Arrest Made In Church Burglary

Social Issues & Government

OCEAN CITY — A local man, already serving a three-year stint for burglarizing a downtown motel, was charged again last week after Ocean City Police were able to connect him to a break-in at an uptown church last June.

Last June 26, Ocean City Police responded to the St. Peter’s Lutheran Church on 101st Street for a reported burglary that had already occurred. OCPD officers met with the church’s office manager, who reported entry had been gained through a window on the church’s south side. Officers observed the window had been tampered with and its screen was lying on the ground.

The church manager directed the officers to the parish office and pointed out the door lock had been tampered with and the glass window in the door had been shattered. The church manager told police around $14 had been stolen from a petty cash drawer in the office, but there didn’t appear to be anything else missing. The value of damage to the broken glass door was estimated at $75.

The area where the suspect had gained entry into the church and office was processed by forensic officers for latent fingerprints and the recovered prints were sent to the Maryland State Police lab for analysis. Last Nov. 18, OCPD Forensics were notified by the MSP lab the fingerprints collected at the church belonged to Donovan Smith, 47, of Ocean City.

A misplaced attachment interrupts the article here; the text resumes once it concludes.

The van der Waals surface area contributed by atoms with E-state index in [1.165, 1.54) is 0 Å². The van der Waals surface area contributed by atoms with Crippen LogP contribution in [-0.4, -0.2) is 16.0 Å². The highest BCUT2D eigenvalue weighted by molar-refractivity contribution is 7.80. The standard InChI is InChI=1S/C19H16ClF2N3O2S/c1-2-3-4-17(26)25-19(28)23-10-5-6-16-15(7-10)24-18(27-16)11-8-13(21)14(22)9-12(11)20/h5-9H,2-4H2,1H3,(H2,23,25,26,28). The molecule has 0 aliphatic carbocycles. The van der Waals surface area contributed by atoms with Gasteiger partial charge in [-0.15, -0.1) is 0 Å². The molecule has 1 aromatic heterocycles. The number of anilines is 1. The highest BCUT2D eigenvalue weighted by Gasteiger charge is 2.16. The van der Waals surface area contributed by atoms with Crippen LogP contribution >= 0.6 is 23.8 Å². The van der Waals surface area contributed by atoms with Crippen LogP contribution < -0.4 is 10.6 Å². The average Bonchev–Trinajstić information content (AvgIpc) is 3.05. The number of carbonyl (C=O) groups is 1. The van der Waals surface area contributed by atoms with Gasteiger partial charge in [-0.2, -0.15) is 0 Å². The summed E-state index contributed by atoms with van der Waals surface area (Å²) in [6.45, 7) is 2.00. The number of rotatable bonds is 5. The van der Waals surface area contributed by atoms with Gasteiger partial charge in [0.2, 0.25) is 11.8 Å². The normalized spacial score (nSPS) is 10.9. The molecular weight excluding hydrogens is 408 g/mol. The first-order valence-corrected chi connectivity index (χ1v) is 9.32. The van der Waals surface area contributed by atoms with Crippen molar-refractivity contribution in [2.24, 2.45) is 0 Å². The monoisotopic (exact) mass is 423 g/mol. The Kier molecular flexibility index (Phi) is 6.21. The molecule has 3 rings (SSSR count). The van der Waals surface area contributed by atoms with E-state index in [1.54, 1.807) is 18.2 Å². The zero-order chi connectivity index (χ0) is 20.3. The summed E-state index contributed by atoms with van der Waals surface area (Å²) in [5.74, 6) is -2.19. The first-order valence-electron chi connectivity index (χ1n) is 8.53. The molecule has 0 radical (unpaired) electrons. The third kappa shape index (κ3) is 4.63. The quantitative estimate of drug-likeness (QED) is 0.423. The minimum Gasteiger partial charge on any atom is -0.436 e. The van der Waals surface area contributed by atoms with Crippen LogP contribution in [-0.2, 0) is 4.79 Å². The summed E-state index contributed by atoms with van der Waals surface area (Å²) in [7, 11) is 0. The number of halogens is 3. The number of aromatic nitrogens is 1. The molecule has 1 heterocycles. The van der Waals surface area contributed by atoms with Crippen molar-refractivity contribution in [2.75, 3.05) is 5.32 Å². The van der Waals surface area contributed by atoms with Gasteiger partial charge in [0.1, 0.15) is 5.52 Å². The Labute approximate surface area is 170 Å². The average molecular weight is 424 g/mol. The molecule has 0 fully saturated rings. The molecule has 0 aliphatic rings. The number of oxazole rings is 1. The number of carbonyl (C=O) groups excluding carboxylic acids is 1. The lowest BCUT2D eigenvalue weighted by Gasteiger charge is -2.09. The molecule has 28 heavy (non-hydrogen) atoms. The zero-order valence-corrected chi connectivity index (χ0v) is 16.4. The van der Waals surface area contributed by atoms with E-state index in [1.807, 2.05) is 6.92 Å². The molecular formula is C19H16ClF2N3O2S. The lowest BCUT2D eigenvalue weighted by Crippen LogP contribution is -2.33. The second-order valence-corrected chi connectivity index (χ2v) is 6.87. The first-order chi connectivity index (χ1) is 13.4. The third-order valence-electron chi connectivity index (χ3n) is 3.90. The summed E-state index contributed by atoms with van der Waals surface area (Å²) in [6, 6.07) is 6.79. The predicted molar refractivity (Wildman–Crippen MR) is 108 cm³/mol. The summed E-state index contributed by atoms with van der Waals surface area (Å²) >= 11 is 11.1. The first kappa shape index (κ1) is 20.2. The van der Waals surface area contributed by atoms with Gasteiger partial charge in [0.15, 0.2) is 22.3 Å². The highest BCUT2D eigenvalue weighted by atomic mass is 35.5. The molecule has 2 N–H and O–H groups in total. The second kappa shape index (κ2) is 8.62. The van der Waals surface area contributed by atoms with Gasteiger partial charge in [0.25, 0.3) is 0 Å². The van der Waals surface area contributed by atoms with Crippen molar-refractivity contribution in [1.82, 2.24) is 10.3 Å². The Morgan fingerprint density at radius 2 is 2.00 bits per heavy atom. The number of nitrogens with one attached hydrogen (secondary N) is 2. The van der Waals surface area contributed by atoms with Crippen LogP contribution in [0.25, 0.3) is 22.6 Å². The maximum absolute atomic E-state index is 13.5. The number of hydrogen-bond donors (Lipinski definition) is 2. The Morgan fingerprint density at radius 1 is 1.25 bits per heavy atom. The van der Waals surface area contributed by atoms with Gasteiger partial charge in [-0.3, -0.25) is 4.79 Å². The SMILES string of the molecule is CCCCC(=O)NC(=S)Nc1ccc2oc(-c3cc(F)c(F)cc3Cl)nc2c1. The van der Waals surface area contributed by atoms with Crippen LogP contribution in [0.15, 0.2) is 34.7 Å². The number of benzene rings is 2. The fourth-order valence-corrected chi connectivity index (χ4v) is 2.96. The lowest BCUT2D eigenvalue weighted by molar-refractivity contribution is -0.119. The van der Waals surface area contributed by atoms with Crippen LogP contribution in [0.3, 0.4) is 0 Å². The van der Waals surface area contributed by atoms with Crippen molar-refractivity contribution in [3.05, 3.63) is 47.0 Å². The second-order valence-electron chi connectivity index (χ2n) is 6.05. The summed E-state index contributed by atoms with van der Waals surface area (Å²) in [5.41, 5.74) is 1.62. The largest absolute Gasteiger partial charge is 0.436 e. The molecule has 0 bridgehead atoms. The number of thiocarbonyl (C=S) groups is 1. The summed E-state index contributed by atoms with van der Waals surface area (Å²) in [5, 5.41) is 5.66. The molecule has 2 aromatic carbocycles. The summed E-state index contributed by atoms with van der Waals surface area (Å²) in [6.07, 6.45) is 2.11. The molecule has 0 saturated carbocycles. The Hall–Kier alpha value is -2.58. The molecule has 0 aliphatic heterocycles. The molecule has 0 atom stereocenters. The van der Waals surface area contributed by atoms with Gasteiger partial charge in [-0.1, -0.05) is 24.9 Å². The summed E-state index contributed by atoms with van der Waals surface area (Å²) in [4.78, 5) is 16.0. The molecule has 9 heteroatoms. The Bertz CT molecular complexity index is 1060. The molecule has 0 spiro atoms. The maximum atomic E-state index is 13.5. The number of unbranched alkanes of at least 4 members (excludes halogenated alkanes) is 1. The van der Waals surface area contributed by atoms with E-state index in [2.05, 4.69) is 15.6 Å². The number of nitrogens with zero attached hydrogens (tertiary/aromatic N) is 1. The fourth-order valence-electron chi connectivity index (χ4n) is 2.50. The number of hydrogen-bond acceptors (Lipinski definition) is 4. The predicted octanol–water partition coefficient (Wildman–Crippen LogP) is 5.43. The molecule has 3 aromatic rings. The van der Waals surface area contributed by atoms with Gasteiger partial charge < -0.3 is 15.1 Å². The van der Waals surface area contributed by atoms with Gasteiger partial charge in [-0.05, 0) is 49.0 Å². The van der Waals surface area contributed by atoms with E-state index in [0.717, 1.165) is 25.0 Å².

Smith was already serving time at ECI for the burglary of a downtown Ocean City motel office in November 2013. In December, an OCPD detective interviewed Smith, during which he admitted that is was possible he could have committed the church break-in while he was “blacked out drunk,” but he wasn’t certain because he couldn’t remember. Smith told police he had been to the church on previous occasions for food and drinks they supply on certain days to the needy. Based on the fingerprint evidence and the interview, OCPD Detective last week formally filed for new burglary charges against Smith.

Last April, Smith pleaded guilty to second-degree burglary and was sentenced to eight years, all but three of which were suspended.

Around 10 a.m. on Nov. 20, 2013, Ocean City Police responded to the area of Baltimore Ave. and 1st Street for a reported burglary. The victim told police a suspect had entered his room along with a nearby office space and another room and had stolen numerous items.

During the investigation, Ocean City Police Communications broadcast a description of the suspect. Shortly after the broadcast, the suspect, who was later identified Smith was spotted in West Ocean City. Police responded to the area and arrested Smith without incident.


Citizen Tip Leads To Drug Arrest

BERLIN — A Pittsville man was arrested on impaired driving and drug possession charges this week after a citizen tip alerted Maryland State Police to his alleged erratic driving on Route 50.

Around 4:45 p.m. on Tuesday, a citizen reported to the Maryland State Police Berlin barrack that a vehicle was swerving from lane to lane along Route 50. A short time later, MSP troopers located the vehicle and made contact with the driver, identified as Justin Michael Sauve, 24, of Pittsville.